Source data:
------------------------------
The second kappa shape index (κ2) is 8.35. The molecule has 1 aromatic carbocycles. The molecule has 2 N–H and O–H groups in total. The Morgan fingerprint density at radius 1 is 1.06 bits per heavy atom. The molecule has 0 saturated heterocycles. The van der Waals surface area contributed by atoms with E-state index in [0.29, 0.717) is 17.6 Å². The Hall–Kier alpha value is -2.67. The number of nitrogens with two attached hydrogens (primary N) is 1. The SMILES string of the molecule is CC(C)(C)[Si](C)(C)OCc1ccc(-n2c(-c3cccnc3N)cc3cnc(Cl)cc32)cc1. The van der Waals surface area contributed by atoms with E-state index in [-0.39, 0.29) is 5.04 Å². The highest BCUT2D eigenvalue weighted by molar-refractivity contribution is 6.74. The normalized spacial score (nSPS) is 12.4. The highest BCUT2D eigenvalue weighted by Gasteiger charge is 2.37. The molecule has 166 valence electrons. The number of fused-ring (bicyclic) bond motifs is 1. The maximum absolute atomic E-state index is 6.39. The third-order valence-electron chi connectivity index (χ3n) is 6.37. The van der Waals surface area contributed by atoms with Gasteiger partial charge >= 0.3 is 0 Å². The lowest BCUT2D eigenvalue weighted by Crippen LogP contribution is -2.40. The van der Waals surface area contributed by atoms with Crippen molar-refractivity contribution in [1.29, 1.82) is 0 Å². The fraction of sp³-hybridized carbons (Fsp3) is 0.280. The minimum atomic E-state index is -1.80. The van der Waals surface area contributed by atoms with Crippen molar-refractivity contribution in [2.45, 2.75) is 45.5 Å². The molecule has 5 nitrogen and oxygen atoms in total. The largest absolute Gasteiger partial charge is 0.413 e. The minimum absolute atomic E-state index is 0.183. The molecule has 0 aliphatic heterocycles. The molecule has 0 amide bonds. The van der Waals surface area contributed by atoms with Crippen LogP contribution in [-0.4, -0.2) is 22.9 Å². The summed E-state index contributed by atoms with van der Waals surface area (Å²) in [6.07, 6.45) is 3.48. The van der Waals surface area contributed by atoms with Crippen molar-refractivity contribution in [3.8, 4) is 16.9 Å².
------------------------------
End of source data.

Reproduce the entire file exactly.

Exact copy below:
The second kappa shape index (κ2) is 8.35. The molecule has 1 aromatic carbocycles. The molecule has 2 N–H and O–H groups in total. The Morgan fingerprint density at radius 1 is 1.06 bits per heavy atom. The molecule has 0 saturated heterocycles. The van der Waals surface area contributed by atoms with E-state index in [0.29, 0.717) is 17.6 Å². The Hall–Kier alpha value is -2.67. The number of nitrogens with two attached hydrogens (primary N) is 1. The SMILES string of the molecule is CC(C)(C)[Si](C)(C)OCc1ccc(-n2c(-c3cccnc3N)cc3cnc(Cl)cc32)cc1. The van der Waals surface area contributed by atoms with E-state index in [-0.39, 0.29) is 5.04 Å². The highest BCUT2D eigenvalue weighted by molar-refractivity contribution is 6.74. The normalized spacial score (nSPS) is 12.4. The highest BCUT2D eigenvalue weighted by Gasteiger charge is 2.37. The molecule has 166 valence electrons. The number of fused-ring (bicyclic) bond motifs is 1. The maximum absolute atomic E-state index is 6.39. The third-order valence-electron chi connectivity index (χ3n) is 6.37. The van der Waals surface area contributed by atoms with Gasteiger partial charge >= 0.3 is 0 Å². The lowest BCUT2D eigenvalue weighted by Crippen LogP contribution is -2.40. The van der Waals surface area contributed by atoms with Crippen molar-refractivity contribution in [1.29, 1.82) is 0 Å². The fraction of sp³-hybridized carbons (Fsp3) is 0.280. The minimum atomic E-state index is -1.80. The van der Waals surface area contributed by atoms with Crippen molar-refractivity contribution in [2.45, 2.75) is 45.5 Å². The molecule has 5 nitrogen and oxygen atoms in total. The largest absolute Gasteiger partial charge is 0.413 e. The minimum absolute atomic E-state index is 0.183. The molecule has 0 aliphatic heterocycles. The molecule has 0 amide bonds. The van der Waals surface area contributed by atoms with Crippen LogP contribution in [-0.4, -0.2) is 22.9 Å². The summed E-state index contributed by atoms with van der Waals surface area (Å²) in [6.07, 6.45) is 3.48. The van der Waals surface area contributed by atoms with Crippen molar-refractivity contribution in [3.8, 4) is 16.9 Å².